This is a serious "it depends" question. A forwarder's bandwidth requirements depends greatly on the event volume going through it.
A Splunk Light Forwarder has a built-in governor on its bandwidth usage. The default for a single light forwarder is 256 kilobytes per second (set in $SPLUNK_HOME/etc/apps/SplunkLightForwarder/default/limits.conf)
Based on that alone, one could argue that each forwarder needs as much as 2 Megabits/sec of bandwidth - assuming the event volume is high enough to consistently use that much bandwidth. But if your event volume is sufficiently low, you don't need nearly that much...
The questions you should be asking yourself, based on the data you have is how many forwarders, producing how many messages per second each, with an average message size of how many bytes? Then you can begin to estimate your actual bandwidth needs.
If you set it low and the queue fills up on the forwarder, will it back off until it's sent the queue? Could you loose data?
when the forwarder pauses :
It will be able to resume where it stopped for all the persistent inputs
- log file monitoring (As long as the files do not rotate out of reach from splunk.)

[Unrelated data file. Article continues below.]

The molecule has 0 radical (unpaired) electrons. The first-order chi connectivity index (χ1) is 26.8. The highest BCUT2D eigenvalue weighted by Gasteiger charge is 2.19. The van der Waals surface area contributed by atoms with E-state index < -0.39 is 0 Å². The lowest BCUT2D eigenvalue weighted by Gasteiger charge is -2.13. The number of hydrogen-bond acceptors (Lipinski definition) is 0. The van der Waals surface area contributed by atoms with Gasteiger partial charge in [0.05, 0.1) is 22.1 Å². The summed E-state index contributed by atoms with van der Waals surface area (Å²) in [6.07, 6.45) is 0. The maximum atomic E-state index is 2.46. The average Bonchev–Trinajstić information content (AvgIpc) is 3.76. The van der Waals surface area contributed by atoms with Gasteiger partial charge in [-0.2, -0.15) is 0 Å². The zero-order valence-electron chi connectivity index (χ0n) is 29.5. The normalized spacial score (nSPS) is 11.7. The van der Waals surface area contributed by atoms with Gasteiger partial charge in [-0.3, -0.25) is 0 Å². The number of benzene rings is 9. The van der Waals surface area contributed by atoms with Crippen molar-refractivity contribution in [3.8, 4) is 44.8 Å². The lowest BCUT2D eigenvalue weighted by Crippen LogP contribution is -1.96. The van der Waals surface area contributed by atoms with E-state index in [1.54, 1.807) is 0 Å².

- wineventlogs (using a counter)
- etc ...
- another forwarder (it will pause too in chain)
but the forwarder will not be able to resume from non persistent inputs, once the queue buffer is full, the new events will be dropped.
- tcp/udp inputs (like syslog)
- scripted inputs
the workaround are to use persistent queues or have your logs written to file, then monitor them.
You risk data "lost in flight" if 1) your network isn't suitable (10gb is preferred)
2) your maxkbps is too low
3) parsing queue is too low
There may not be a one size fits all answer. If you deploy a light weight forwarder it limits itself to 256 kilobytes / second by default. This is tunable in the limits.conf file
[thruput] maxKBps = 256
If the forwarder is configured too low it may fall behind a bit during times of elevated event generations.
Yes, i would like to know this as well:
If you set it low and the queue fills up on the forwarder, will it back off until it's sent the queue? Could you loose data? – Marinus Apr 30 at 8:31
Yes, there is a crompressed parameter in the outputs.conf file for non-ssl connections, or useClientSSLCompression for the SSL ones.